To justify their massive profits, pharmaceutical companies tend to cite figures pointing to the high cost of creating new drugs.15,19 The most commonly referenced studies are those conducted by the Tufts Center for the Study of Drug Development. The most recent analysis detailed a cost of over 2.5 billion dollars to develop a new pharmaceutical drug and bring it to market.15 This represents a 145% rise in cost over the past 10 years.15 Other studies have contested these figures and even GlaxoSmithKline’s CEO, Andrew Witty, disputes the notion of a billion dollar development cost.25 Rohit Malpani, Director of Policy and Analysis for Doctors Without Borders, has publicly criticized figures that far overestimate the cost of drug development. He contends that the true cost of drug development is less than 200 million dollars.25
Figure 2: PewTrusts.org. Original Source: Cegedim Strategic Data, 2012 U.S. Pharmaceutical Company Promotion Spending (2013) 
While the focus of this paper is DTCA of prescription medication, it is import to also mention the incredible sums pharmaceutical companies invest into other forms of marketing. The figure above details 2013’s industry expenditures. Importantly, it brings to light the approximate 24 billion dollars spent annual on the direct and indirect marketing of drugs to physicians.16
Considering the impact of the industry on the U.S. economy must also consider all the various forms of employment provided. Estimates place the U.S. biopharmaceutical sector employment number at over 810,000, while simultaneously supporting 3.4 million jobs across the country.17
The question becomes, is DTCA ethical if profiteering off medication creates a net gain for the livelihood of American citizens? Restricted to the core principles of Autonomy, Beneficence, Nonmaleficence, and Justice, the answer is still no. Clearly that any gains to the public by profiting heavily off of illness still constitute an ethical failure of the system. Other developed nations have smaller pharmaceutical sectors with higher health standards that the U.S., indicating that public health may not even be greatly advance by a large pharmaceutical sector.3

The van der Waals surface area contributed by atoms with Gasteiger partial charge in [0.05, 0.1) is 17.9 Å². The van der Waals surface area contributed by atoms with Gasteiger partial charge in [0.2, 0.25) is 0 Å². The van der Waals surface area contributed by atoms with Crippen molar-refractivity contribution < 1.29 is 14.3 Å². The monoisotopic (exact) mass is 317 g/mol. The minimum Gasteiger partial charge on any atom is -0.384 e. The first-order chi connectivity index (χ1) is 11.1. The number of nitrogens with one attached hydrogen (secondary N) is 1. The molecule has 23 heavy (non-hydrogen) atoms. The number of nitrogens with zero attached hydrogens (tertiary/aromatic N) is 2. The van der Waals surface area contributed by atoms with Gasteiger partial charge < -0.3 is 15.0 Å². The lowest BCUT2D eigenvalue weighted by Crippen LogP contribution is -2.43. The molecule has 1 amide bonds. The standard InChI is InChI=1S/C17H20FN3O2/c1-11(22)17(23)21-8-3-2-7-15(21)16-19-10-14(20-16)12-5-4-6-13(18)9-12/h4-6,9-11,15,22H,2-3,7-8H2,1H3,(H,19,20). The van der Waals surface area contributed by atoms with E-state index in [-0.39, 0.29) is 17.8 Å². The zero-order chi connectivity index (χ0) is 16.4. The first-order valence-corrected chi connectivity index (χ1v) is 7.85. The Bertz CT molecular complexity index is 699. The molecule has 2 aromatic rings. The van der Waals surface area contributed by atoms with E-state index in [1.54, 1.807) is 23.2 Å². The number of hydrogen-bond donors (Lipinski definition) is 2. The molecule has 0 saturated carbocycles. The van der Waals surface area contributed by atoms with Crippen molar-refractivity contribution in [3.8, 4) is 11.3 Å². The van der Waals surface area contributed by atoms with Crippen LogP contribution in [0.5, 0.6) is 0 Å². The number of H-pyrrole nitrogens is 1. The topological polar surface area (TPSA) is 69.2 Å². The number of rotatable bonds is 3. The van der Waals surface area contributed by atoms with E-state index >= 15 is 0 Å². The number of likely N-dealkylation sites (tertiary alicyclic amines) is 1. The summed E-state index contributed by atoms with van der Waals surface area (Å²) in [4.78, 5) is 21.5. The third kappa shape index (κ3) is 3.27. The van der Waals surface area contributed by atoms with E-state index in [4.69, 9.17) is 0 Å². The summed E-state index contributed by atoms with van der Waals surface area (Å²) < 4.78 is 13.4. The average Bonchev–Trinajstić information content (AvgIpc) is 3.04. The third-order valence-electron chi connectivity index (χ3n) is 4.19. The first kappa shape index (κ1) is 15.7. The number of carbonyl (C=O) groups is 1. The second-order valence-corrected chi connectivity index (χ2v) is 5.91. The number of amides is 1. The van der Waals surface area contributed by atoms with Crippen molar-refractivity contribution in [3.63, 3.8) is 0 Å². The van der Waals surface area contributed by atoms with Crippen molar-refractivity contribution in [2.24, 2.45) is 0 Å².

If the pharmaceutical drug industry is serious about ethically preserving public health it needs to reform, and do so quickly. Especially at a time when the United States healthcare system is in such a state of flux, remedying the problem of DTCA should be feasible. Stricter regulation or the complete restriction of DTCA for prescription medication would be in the best interests of the public. Opponents who argue that this would have negative impacts on public health should consider that currently, the U.S. ranks last in terms of quality and efficiency of healthcare.4 Perhaps, if the United States complied with international regulations of DTCA, some of the causes of this poor ranking could be ameliorated. Also, the cost of health care per person in 2011 was roughly $8,508, more than double that of the top ranked system in the U.K.4 If companies invested more into increasing R&D efficiency and reduced DTCA, costs would likely go down.
When pharmaceutical companies place profits above patient interests they do a dishonor to the hardworking medical professionals who have dedicated their lives to protecting the common good. Simultaneously, they are taking advantage of the trust consumers have placed in the healthcare system. With adverse drug reactions to prescription medications being involved in as many as 100,000 deaths annually. This statistic factors in prior health conditions, but it demonstrates the scope of potential adverse drug reactions. When emergency hospitalizations in the tens of thousands annually, awareness of this issue should be extended beyond the medical community. 3,19 Cases like the Vioxx scandal and abuse of promoted SSRI’s should not remain the status quo.3,9,19 Many advertised drugs like Aleve, do not adequately warn users to consult with medical professionals before use. The result is patients concluding they are safe, when really they run the risk of kidney failure.
So how can pharmaceutical companies be more ethical? A moral spending distribution for large pharmaceutical companies would contribute to public health beyond tightening the effectiveness of drugs and reducing misleading ads. With such massive profits, companies could improve access to healthcare. They could also develop nutritional and exercise programs to target audiences they currently attract with ineffective pills. At the same time, they could lower the drug costs on medication that is of incredible benefit to survival like cancer drugs. It is important to note that other countries have succeeded in maintaining the health of their citizens with far smaller pharmaceutical sectors. Canada and many European countries do far better than the United States on a series of healthcare rankings, all without DTCA and large pharmaceutical sectors. The FDA should immediately ban DTCA, as it is unethical. It serves to exploit patients for profit, while breaking trust and neglecting the ethical responsibilities of the healthcare industry to the public.